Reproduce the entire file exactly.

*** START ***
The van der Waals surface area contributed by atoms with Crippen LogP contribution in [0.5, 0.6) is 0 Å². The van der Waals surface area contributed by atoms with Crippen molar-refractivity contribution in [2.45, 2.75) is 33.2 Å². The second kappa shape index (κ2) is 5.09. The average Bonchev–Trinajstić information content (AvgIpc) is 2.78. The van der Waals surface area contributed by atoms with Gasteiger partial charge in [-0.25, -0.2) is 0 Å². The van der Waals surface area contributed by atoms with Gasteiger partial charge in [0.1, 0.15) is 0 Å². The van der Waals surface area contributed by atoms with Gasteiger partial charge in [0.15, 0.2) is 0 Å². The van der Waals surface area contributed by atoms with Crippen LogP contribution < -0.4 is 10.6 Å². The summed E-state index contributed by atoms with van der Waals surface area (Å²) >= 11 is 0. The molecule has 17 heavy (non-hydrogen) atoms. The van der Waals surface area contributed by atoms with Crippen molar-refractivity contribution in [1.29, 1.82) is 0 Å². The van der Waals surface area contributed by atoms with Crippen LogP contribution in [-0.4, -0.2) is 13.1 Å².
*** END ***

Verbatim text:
The van der Waals surface area contributed by atoms with Crippen LogP contribution in [0.5, 0.6) is 0 Å². The van der Waals surface area contributed by atoms with Crippen molar-refractivity contribution in [2.45, 2.75) is 33.2 Å². The second kappa shape index (κ2) is 5.09. The average Bonchev–Trinajstić information content (AvgIpc) is 2.78. The van der Waals surface area contributed by atoms with Gasteiger partial charge in [-0.25, -0.2) is 0 Å². The van der Waals surface area contributed by atoms with Gasteiger partial charge in [0.1, 0.15) is 0 Å². The van der Waals surface area contributed by atoms with Gasteiger partial charge in [0.15, 0.2) is 0 Å². The van der Waals surface area contributed by atoms with Crippen LogP contribution < -0.4 is 10.6 Å². The summed E-state index contributed by atoms with van der Waals surface area (Å²) >= 11 is 0. The molecule has 17 heavy (non-hydrogen) atoms. The van der Waals surface area contributed by atoms with Crippen molar-refractivity contribution in [1.29, 1.82) is 0 Å². The van der Waals surface area contributed by atoms with Crippen LogP contribution in [-0.4, -0.2) is 13.1 Å².